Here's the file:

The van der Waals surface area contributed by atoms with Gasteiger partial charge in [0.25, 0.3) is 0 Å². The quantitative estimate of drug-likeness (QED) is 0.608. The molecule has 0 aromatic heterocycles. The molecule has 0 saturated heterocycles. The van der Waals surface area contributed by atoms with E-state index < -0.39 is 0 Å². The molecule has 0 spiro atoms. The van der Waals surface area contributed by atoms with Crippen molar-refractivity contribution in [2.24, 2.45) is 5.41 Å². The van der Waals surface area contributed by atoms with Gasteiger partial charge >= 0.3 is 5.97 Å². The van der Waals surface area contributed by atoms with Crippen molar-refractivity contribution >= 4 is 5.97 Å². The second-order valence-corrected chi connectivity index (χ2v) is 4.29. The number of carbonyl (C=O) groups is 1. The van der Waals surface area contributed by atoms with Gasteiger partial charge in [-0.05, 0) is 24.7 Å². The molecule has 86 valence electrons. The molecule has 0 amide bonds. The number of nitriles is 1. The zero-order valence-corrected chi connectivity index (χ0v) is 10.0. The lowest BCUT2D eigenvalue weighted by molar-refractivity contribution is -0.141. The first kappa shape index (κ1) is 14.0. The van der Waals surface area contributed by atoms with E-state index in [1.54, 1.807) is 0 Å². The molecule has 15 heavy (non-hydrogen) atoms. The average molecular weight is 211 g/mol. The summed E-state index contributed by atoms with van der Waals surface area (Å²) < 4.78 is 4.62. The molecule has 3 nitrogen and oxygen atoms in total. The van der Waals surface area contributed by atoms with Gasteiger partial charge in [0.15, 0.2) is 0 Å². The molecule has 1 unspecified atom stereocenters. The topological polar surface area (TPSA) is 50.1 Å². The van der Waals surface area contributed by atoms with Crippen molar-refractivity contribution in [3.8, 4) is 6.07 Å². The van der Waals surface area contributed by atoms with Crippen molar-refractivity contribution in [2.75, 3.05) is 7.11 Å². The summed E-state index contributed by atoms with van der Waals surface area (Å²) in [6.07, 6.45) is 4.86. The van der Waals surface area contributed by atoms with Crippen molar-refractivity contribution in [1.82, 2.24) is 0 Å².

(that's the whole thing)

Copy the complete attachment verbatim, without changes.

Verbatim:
The van der Waals surface area contributed by atoms with Gasteiger partial charge in [0.25, 0.3) is 0 Å². The quantitative estimate of drug-likeness (QED) is 0.608. The molecule has 0 aromatic heterocycles. The molecule has 0 saturated heterocycles. The van der Waals surface area contributed by atoms with E-state index < -0.39 is 0 Å². The molecule has 0 spiro atoms. The van der Waals surface area contributed by atoms with Crippen molar-refractivity contribution in [2.24, 2.45) is 5.41 Å². The van der Waals surface area contributed by atoms with Gasteiger partial charge >= 0.3 is 5.97 Å². The van der Waals surface area contributed by atoms with Crippen molar-refractivity contribution >= 4 is 5.97 Å². The second-order valence-corrected chi connectivity index (χ2v) is 4.29. The number of carbonyl (C=O) groups is 1. The van der Waals surface area contributed by atoms with Gasteiger partial charge in [-0.05, 0) is 24.7 Å². The molecule has 86 valence electrons. The molecule has 0 amide bonds. The number of nitriles is 1. The zero-order valence-corrected chi connectivity index (χ0v) is 10.0. The lowest BCUT2D eigenvalue weighted by molar-refractivity contribution is -0.141. The first kappa shape index (κ1) is 14.0. The van der Waals surface area contributed by atoms with E-state index in [1.54, 1.807) is 0 Å². The molecule has 15 heavy (non-hydrogen) atoms. The average molecular weight is 211 g/mol. The summed E-state index contributed by atoms with van der Waals surface area (Å²) < 4.78 is 4.62. The molecule has 3 nitrogen and oxygen atoms in total. The van der Waals surface area contributed by atoms with Gasteiger partial charge in [0.15, 0.2) is 0 Å². The molecule has 1 unspecified atom stereocenters. The topological polar surface area (TPSA) is 50.1 Å². The van der Waals surface area contributed by atoms with Crippen molar-refractivity contribution in [3.8, 4) is 6.07 Å². The van der Waals surface area contributed by atoms with Crippen molar-refractivity contribution in [2.75, 3.05) is 7.11 Å². The summed E-state index contributed by atoms with van der Waals surface area (Å²) in [6.07, 6.45) is 4.86. The van der Waals surface area contributed by atoms with Crippen molar-refractivity contribution in [1.82, 2.24) is 0 Å².